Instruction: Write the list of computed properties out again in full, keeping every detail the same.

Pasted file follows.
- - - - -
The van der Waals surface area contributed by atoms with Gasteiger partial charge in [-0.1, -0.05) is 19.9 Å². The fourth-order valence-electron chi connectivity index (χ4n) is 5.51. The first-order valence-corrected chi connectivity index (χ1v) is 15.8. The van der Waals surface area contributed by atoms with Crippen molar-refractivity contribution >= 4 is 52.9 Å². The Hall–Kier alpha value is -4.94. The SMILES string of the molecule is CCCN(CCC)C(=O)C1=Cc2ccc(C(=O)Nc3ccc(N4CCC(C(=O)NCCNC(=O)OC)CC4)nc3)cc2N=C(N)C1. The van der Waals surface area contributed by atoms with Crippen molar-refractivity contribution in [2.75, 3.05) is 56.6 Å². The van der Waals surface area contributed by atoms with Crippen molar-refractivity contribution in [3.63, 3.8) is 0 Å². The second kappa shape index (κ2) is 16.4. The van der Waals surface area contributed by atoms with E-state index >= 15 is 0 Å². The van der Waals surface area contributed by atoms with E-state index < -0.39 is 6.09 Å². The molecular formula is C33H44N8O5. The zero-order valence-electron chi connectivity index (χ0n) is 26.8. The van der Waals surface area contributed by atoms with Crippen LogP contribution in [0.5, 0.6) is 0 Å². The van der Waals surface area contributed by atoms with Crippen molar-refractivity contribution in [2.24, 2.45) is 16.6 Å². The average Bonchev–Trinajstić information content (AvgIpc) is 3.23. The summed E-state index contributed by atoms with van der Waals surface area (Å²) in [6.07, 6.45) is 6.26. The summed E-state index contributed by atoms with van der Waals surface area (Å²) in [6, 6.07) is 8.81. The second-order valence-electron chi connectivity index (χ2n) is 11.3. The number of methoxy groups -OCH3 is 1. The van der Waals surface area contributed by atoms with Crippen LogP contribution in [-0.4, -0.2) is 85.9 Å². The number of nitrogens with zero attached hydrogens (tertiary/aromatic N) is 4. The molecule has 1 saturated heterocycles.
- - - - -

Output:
The van der Waals surface area contributed by atoms with Gasteiger partial charge in [-0.1, -0.05) is 19.9 Å². The fourth-order valence-electron chi connectivity index (χ4n) is 5.51. The first-order valence-corrected chi connectivity index (χ1v) is 15.8. The van der Waals surface area contributed by atoms with Crippen molar-refractivity contribution >= 4 is 52.9 Å². The Hall–Kier alpha value is -4.94. The SMILES string of the molecule is CCCN(CCC)C(=O)C1=Cc2ccc(C(=O)Nc3ccc(N4CCC(C(=O)NCCNC(=O)OC)CC4)nc3)cc2N=C(N)C1. The van der Waals surface area contributed by atoms with Crippen molar-refractivity contribution in [2.75, 3.05) is 56.6 Å². The van der Waals surface area contributed by atoms with Crippen molar-refractivity contribution in [3.63, 3.8) is 0 Å². The second kappa shape index (κ2) is 16.4. The van der Waals surface area contributed by atoms with E-state index >= 15 is 0 Å². The van der Waals surface area contributed by atoms with E-state index < -0.39 is 6.09 Å². The molecular formula is C33H44N8O5. The zero-order valence-electron chi connectivity index (χ0n) is 26.8. The van der Waals surface area contributed by atoms with Crippen LogP contribution in [0.5, 0.6) is 0 Å². The van der Waals surface area contributed by atoms with Crippen molar-refractivity contribution in [2.24, 2.45) is 16.6 Å². The average Bonchev–Trinajstić information content (AvgIpc) is 3.23. The summed E-state index contributed by atoms with van der Waals surface area (Å²) in [6.07, 6.45) is 6.26. The summed E-state index contributed by atoms with van der Waals surface area (Å²) in [6, 6.07) is 8.81. The second-order valence-electron chi connectivity index (χ2n) is 11.3. The number of methoxy groups -OCH3 is 1. The van der Waals surface area contributed by atoms with Crippen LogP contribution in [-0.4, -0.2) is 85.9 Å². The number of nitrogens with zero attached hydrogens (tertiary/aromatic N) is 4. The molecule has 1 saturated heterocycles.